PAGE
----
Disks of simulated trajectories (red disks) are initialised around two locations along the trajectory of the elephant seal (blue squares). The simulated trajectories are the result of the only effect of the currents and the one that minimizes the distance from the elephant seal’s one is used to compute the QPI. The QPI corresponds to the average distance between this trajectory (red lines) and the elephant seal’s. In case (a) (QPI = 7.8 km) the two trajectories resemble each other whereas in case (b) (QPI = 46.1 km) they diverge.

Cases such as that illustrated in Fig. 3a) account for on average more than 30% of the time along a foraging trajectory. The values of the QPI in these bouts are compatible with the trajectory being generated by passive advection. This is confirmed when we compare them to the values obtained by applying the same diagnostic to SVP (real) drifter trajectories. Figure 4 shows the distribution of the QPI computed for elephant seals and for 47 SVP drifters. The considerable overlap between the two distributions suggests that values of the QPI below the 20 km threshold refer to bouts of elephant seals’ trajectories where the animals display horizontally passive, quasi-planktonic behavior. This result does not change quantitatively if different altimetry products are used, as detailed in the Supplementary Information and even when the movement of SVP drifters are corrected for the wind-induced Ekman component, that affect the movement of SVP drifters.

Figure 4
figure 4

Normalized distribution of values of QPI for buoyant drifters (red) and elephant seals (blue).

The extent of the drifters’ distribution suggests that values of QPI below the 20 km threshold refer to bouts of elephant seals’ trajectories where they are considerably affected by the horizontal currents.

When the trajectories are strongly affected by the horizontal dynamics, physical forcing acts as a major driver in the exploration of the horizontal space. As a consequence, animals are expected to be found more often on attractive transport structures induced by horizontal stirring. Attractive Lagrangian Coherent Structures (LCSs) can be identified by remote sensing as ridges of Finite-Size Lyapunov Exponent (FSLE)66. A multivariate analysis through a linear mixed effects model (see Methods) reveals highly significant (p − values < 0.001) correlations between FSLE, the QPI and the rate of attempted prey capture (see Table SI1). These results indicate that on transport fronts the tracked elephant seals are passively advected to a higher degree (they have smaller QPI) and forage more intensively.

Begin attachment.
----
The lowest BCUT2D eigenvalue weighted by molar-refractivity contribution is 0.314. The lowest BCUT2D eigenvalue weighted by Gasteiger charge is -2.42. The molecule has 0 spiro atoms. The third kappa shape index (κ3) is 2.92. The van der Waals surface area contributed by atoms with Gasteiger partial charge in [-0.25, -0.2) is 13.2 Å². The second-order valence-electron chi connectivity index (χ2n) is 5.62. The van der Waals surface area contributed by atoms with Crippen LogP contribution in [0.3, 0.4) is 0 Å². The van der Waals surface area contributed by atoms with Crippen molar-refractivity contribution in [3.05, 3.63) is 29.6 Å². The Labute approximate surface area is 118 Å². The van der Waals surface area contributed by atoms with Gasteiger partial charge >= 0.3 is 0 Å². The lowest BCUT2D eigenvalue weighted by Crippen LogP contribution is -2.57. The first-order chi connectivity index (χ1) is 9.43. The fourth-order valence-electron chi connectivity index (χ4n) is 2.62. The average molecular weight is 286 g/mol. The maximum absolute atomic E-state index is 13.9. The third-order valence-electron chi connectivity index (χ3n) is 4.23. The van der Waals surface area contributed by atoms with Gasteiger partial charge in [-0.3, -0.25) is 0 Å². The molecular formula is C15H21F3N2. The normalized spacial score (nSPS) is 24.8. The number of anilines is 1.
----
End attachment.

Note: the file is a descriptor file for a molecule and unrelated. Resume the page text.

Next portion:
Figure 5 shows a typical example of this correlation. The gray-scale image in the background refers to the FSLE (the lighter the color, the stronger the transport-induced front). The points along the elephant seal’s trajectory are colored according to the QPI (Fig. 5a) and the attempt capture rate (Fig. 5b). As the capture rate increases, the QPI decreases (note that the color scales are reversed), meaning that the trajectory is more affected by the currents. This situation occurs in regions of high FSLE, indicating transport fronts, whereas outside of fronts there are no recognizable patterns in either of the two behavioral diagnostics.

Figure 5
figure 5

Fronts, identified as FSLE ridges (gray scale background image in both (a) and (b), computed the day corresponding to the location marked as a purple star(02/12/2011)) correspond on average to lower QPI values (a) and higher attempt capture rates (b).

Note that the colorscales are reversed to better highlight that lower QPI correspond to higher attempt capture rates. In most cases locations with low QPI correspond to high capture rate. However, cases excepting this trend (in this example the locations of longitude between 90–92.5°) suggest that elephant seals could present a quasi-planktonic behaviour in response to physical clue usually, but not always, associated to rich foraging grounds.